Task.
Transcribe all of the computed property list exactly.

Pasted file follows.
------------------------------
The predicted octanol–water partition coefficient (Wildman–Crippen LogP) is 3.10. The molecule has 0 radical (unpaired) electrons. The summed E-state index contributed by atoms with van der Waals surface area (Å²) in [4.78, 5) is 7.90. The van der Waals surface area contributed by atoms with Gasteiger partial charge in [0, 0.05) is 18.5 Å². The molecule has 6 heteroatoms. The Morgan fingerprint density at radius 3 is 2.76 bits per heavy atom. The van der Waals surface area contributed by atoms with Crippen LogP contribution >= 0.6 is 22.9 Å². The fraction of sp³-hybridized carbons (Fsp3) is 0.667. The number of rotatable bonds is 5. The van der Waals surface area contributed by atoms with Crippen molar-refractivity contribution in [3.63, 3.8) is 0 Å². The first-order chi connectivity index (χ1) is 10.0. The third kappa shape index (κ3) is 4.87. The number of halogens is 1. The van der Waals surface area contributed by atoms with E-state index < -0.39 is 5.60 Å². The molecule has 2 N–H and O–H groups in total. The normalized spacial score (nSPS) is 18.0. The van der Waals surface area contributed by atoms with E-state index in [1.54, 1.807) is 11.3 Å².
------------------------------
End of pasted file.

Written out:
The predicted octanol–water partition coefficient (Wildman–Crippen LogP) is 3.10. The molecule has 0 radical (unpaired) electrons. The summed E-state index contributed by atoms with van der Waals surface area (Å²) in [4.78, 5) is 7.90. The van der Waals surface area contributed by atoms with Gasteiger partial charge in [0, 0.05) is 18.5 Å². The molecule has 6 heteroatoms. The Morgan fingerprint density at radius 3 is 2.76 bits per heavy atom. The van der Waals surface area contributed by atoms with Crippen LogP contribution >= 0.6 is 22.9 Å². The fraction of sp³-hybridized carbons (Fsp3) is 0.667. The number of rotatable bonds is 5. The van der Waals surface area contributed by atoms with Crippen molar-refractivity contribution in [3.63, 3.8) is 0 Å². The first-order chi connectivity index (χ1) is 10.0. The third kappa shape index (κ3) is 4.87. The number of halogens is 1. The van der Waals surface area contributed by atoms with E-state index < -0.39 is 5.60 Å². The molecule has 2 N–H and O–H groups in total. The normalized spacial score (nSPS) is 18.0. The van der Waals surface area contributed by atoms with E-state index in [1.54, 1.807) is 11.3 Å².